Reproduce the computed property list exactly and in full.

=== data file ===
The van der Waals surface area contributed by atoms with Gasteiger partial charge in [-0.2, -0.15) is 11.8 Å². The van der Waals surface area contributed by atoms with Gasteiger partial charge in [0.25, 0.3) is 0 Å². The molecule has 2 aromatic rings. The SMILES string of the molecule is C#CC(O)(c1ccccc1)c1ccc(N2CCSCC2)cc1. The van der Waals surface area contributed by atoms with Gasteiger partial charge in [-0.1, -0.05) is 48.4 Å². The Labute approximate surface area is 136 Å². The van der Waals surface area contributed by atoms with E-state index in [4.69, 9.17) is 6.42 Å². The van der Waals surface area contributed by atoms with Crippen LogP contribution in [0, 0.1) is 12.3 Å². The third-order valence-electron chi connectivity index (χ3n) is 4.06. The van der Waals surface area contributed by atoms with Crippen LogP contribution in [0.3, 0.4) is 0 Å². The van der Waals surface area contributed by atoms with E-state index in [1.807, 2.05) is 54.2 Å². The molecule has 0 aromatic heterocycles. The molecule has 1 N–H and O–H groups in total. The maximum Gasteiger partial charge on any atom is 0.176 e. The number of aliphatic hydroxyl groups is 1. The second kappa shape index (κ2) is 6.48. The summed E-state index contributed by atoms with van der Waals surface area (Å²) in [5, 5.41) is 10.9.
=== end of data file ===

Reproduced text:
The van der Waals surface area contributed by atoms with Gasteiger partial charge in [-0.2, -0.15) is 11.8 Å². The van der Waals surface area contributed by atoms with Gasteiger partial charge in [0.25, 0.3) is 0 Å². The molecule has 2 aromatic rings. The SMILES string of the molecule is C#CC(O)(c1ccccc1)c1ccc(N2CCSCC2)cc1. The van der Waals surface area contributed by atoms with Gasteiger partial charge in [-0.1, -0.05) is 48.4 Å². The Labute approximate surface area is 136 Å². The van der Waals surface area contributed by atoms with E-state index in [4.69, 9.17) is 6.42 Å². The van der Waals surface area contributed by atoms with Crippen LogP contribution in [0, 0.1) is 12.3 Å². The third-order valence-electron chi connectivity index (χ3n) is 4.06. The van der Waals surface area contributed by atoms with Crippen LogP contribution in [0.3, 0.4) is 0 Å². The van der Waals surface area contributed by atoms with E-state index in [1.807, 2.05) is 54.2 Å². The molecule has 0 aromatic heterocycles. The molecule has 1 N–H and O–H groups in total. The maximum Gasteiger partial charge on any atom is 0.176 e. The number of aliphatic hydroxyl groups is 1. The second kappa shape index (κ2) is 6.48. The summed E-state index contributed by atoms with van der Waals surface area (Å²) in [5, 5.41) is 10.9.